Commentary: Cedarburg’s School Mural Fiasco Shows Why We Need to Get Out of Our Bubbles



By Olivia Stern

August 20, 2021

The district said the mural didn’t represent “all members of our school community.” But who was really left out?

Earlier this month, the Cedarburg School District—without notice—painted over a mural created by the Webster Middle School Student Acceptance Team that celebrated love, racial and ethnic diversity, and LGBTQ pride. 

The official reasoning for covering up the mural? “Not all members of our school community were represented,” and students painted it “without final approval,” according to a statement from the Cedarburg School Board.

The mural that was somehow not inclusive enough for the district included the nonbinary, asexual, bisexual, lesbian, transgender, and rainbow pride flags; flags from 16 different countries; and 16 people of different races and ethnicities holding hands around the planet Earth with the words “Love is Universal.”

As someone who was born and raised in the Cedarburg School District and is now one of the school board’s constituents, I would love to ask how this mural wasn’t inclusive enough. Who was being left out? When I reached out to superintendent Todd Bugnacki to get clarification, the district’s communication coordinator wouldn’t elaborate. He referred me to the school board’s statement issued Aug. 11, which doubled down on the assertion that students didn’t receive proper approval. 

But let’s go back to the previous excuse, that the mural didn’t represent “all members of our school community.” 

This statement seemed like the equivalent of people complaining there’s no straight pride month in response to June’s Pride Month, or that there is a  Black History Month but no white history month. My very privileged, suburban Milwaukee community needs to recognize that we’ve historically been taught or taught others that whiteness and heterosexuality is the default, whether in our art or our history classes.  By doing so, we’ve de-emphasized or outright discounted LGBTQ and nonwhite experiences, along with any other minority identity.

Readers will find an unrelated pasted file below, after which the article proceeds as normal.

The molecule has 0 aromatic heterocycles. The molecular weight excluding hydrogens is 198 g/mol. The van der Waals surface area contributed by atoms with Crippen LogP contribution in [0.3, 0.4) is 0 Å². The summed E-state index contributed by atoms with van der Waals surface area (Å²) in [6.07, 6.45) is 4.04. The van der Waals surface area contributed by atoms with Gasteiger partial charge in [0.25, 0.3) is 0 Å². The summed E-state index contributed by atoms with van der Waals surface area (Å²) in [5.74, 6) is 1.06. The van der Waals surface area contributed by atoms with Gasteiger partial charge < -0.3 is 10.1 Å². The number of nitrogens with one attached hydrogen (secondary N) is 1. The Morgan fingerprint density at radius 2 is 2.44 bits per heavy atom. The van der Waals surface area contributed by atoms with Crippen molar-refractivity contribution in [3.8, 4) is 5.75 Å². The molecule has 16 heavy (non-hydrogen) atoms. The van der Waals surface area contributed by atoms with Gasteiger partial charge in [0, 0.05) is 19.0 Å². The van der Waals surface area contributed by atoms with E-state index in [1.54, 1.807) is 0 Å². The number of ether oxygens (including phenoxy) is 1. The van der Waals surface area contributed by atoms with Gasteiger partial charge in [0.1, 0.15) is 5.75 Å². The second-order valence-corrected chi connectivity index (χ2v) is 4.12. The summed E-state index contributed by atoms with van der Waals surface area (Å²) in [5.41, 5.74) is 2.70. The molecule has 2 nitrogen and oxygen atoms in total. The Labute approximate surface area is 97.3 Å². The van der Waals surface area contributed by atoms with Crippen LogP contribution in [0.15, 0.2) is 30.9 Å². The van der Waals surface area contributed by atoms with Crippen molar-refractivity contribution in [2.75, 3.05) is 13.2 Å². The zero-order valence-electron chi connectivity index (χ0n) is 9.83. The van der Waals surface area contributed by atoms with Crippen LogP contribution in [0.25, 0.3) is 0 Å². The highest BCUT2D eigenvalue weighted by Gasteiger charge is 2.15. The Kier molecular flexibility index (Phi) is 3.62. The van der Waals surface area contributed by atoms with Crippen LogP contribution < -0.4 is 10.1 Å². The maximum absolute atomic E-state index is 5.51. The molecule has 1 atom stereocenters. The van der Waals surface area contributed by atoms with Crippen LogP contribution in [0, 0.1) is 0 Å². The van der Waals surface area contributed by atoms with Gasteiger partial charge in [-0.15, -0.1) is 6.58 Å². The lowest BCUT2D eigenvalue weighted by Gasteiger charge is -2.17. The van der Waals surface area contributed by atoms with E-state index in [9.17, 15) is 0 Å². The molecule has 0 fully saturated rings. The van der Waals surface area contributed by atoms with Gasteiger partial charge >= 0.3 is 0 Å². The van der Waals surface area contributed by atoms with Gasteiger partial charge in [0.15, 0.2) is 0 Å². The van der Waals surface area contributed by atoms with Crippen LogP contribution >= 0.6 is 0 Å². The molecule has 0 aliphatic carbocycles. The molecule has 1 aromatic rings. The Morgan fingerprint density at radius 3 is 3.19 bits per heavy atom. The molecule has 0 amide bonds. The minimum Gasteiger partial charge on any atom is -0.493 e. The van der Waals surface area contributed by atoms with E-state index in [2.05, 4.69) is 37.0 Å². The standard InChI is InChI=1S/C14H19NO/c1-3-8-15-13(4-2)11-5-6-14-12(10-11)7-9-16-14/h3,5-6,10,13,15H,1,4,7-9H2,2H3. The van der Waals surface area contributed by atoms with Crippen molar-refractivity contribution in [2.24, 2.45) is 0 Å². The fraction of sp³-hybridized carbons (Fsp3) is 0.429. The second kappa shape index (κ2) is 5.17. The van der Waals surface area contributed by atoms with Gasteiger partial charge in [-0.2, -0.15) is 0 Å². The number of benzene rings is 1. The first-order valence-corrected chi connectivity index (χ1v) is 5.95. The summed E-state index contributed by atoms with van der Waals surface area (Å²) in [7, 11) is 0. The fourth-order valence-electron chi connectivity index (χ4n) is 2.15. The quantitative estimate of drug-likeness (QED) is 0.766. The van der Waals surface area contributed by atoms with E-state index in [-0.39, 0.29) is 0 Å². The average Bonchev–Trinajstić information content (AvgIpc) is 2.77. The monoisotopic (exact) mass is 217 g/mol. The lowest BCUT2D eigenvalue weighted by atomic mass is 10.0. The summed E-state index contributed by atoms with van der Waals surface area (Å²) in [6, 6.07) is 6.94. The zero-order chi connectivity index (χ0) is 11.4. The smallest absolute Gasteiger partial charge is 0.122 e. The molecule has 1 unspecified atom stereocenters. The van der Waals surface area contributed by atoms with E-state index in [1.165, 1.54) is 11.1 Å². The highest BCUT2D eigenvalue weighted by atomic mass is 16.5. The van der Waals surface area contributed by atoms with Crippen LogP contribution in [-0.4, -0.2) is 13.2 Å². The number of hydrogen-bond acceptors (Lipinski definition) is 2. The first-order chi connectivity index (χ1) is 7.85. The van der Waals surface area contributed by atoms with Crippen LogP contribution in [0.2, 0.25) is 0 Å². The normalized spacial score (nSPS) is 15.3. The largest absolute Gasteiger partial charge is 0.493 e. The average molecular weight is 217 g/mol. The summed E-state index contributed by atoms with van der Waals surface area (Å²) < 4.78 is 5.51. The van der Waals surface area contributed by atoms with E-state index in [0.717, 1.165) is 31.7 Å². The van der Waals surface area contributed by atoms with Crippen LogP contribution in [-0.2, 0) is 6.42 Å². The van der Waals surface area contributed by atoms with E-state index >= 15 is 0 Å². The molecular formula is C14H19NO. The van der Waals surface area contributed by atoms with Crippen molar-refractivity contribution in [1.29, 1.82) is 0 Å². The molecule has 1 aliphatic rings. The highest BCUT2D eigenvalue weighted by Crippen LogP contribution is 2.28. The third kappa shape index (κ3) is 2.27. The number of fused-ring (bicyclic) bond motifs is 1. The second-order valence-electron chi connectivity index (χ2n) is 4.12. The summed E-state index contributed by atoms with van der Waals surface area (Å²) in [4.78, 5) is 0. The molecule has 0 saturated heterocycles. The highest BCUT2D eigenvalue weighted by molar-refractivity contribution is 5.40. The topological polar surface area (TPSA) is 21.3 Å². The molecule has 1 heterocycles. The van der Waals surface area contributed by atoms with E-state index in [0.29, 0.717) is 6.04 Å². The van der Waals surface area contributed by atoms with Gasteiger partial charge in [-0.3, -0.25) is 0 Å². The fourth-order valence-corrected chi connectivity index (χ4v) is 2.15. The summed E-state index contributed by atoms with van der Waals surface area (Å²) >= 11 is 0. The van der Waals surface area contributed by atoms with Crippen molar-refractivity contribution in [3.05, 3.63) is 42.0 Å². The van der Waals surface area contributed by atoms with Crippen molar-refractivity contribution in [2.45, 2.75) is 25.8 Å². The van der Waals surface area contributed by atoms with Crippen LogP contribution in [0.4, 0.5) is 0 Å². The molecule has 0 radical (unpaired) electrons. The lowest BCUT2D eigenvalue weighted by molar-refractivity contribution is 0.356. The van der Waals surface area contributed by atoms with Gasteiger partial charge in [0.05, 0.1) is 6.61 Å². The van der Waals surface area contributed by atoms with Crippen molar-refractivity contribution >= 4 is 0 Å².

This is not the first time Cedarburg—an Ozaukee County city of about 12,000 people, almost 95% of them white—has made statewide or national news for its conservative-leaning demographic. And this is yet another example of how our “Cedarbubble,” as we endearingly refer to it, is very resistant to the idea of change. One of the reasons I now go to university in New York City is because I wanted to encounter people with more life experiences than the very limited scope contained within my small town. This situation, unfortunately, just reinforces the reason I left. 

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Neil Willenson, co-founder of Camp Hometown Heroes and Cedarburg community member, also found it hard to believe this supposed miscommunication was the reason the mural was painted over.

“This mural took dozens of hours to complete and was painted in plain view of school officials,” Willenson wrote in a Facebook post. “They were never informed that the school board needed to approve their mural, and for that matter, perhaps the principal did not know this either.” 

Despite the school board’s claim in its statement, Katherine Myszewski, a former Webster teacher and adviser of the Student Acceptance Team (SAT), told the Ozaukee County News Graphic she got approval of the design but that she and the SAT were asked to paint over some of the Pride flags. She said they resisted the change.

If one of the district’s concerns about the mural truly was the lack of inclusivity, it is counterintuitive that administration would ask for the removal of flags representing different identities. 

Annika Prickett and Josh Bothe, both Cedarburg High School (CHS) 2021 graduates, painted a mural depicting numerous 20th-century civil rights icons at the high school during the 2018-19 school year.